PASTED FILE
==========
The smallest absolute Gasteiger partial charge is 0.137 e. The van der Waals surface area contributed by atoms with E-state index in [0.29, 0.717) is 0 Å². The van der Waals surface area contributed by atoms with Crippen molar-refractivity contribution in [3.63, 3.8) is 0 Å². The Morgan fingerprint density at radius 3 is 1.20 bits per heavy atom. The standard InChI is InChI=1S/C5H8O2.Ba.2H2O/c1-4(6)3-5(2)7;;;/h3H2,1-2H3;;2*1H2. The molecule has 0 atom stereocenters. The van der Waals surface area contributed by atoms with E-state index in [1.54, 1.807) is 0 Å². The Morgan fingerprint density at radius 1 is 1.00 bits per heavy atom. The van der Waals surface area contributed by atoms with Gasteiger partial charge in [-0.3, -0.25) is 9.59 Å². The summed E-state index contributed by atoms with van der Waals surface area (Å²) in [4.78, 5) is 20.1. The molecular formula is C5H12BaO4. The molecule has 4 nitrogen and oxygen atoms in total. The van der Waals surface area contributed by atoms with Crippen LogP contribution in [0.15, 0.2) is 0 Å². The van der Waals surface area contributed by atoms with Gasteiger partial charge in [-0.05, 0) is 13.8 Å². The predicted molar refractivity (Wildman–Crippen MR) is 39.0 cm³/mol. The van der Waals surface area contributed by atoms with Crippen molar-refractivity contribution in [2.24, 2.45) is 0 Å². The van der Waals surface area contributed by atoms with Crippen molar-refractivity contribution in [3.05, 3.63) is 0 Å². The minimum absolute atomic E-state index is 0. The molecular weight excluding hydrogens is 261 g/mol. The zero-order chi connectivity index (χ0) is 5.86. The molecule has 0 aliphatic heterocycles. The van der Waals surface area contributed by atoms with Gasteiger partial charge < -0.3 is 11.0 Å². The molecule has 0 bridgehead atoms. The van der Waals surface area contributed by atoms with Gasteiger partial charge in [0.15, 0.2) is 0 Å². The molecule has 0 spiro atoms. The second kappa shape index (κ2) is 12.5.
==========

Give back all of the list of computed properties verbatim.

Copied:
The smallest absolute Gasteiger partial charge is 0.137 e. The van der Waals surface area contributed by atoms with E-state index in [0.29, 0.717) is 0 Å². The van der Waals surface area contributed by atoms with Crippen molar-refractivity contribution in [3.63, 3.8) is 0 Å². The Morgan fingerprint density at radius 3 is 1.20 bits per heavy atom. The standard InChI is InChI=1S/C5H8O2.Ba.2H2O/c1-4(6)3-5(2)7;;;/h3H2,1-2H3;;2*1H2. The molecule has 0 atom stereocenters. The van der Waals surface area contributed by atoms with E-state index in [1.54, 1.807) is 0 Å². The Morgan fingerprint density at radius 1 is 1.00 bits per heavy atom. The van der Waals surface area contributed by atoms with Gasteiger partial charge in [-0.3, -0.25) is 9.59 Å². The summed E-state index contributed by atoms with van der Waals surface area (Å²) in [4.78, 5) is 20.1. The molecular formula is C5H12BaO4. The molecule has 4 nitrogen and oxygen atoms in total. The van der Waals surface area contributed by atoms with Crippen LogP contribution in [0.15, 0.2) is 0 Å². The van der Waals surface area contributed by atoms with Gasteiger partial charge in [-0.05, 0) is 13.8 Å². The predicted molar refractivity (Wildman–Crippen MR) is 39.0 cm³/mol. The van der Waals surface area contributed by atoms with Crippen molar-refractivity contribution in [2.24, 2.45) is 0 Å². The van der Waals surface area contributed by atoms with Crippen molar-refractivity contribution in [3.05, 3.63) is 0 Å². The minimum absolute atomic E-state index is 0. The molecular weight excluding hydrogens is 261 g/mol. The zero-order chi connectivity index (χ0) is 5.86. The molecule has 0 aliphatic heterocycles. The van der Waals surface area contributed by atoms with Gasteiger partial charge < -0.3 is 11.0 Å². The molecule has 0 bridgehead atoms. The van der Waals surface area contributed by atoms with Gasteiger partial charge in [0.15, 0.2) is 0 Å². The molecule has 0 spiro atoms. The second kappa shape index (κ2) is 12.5.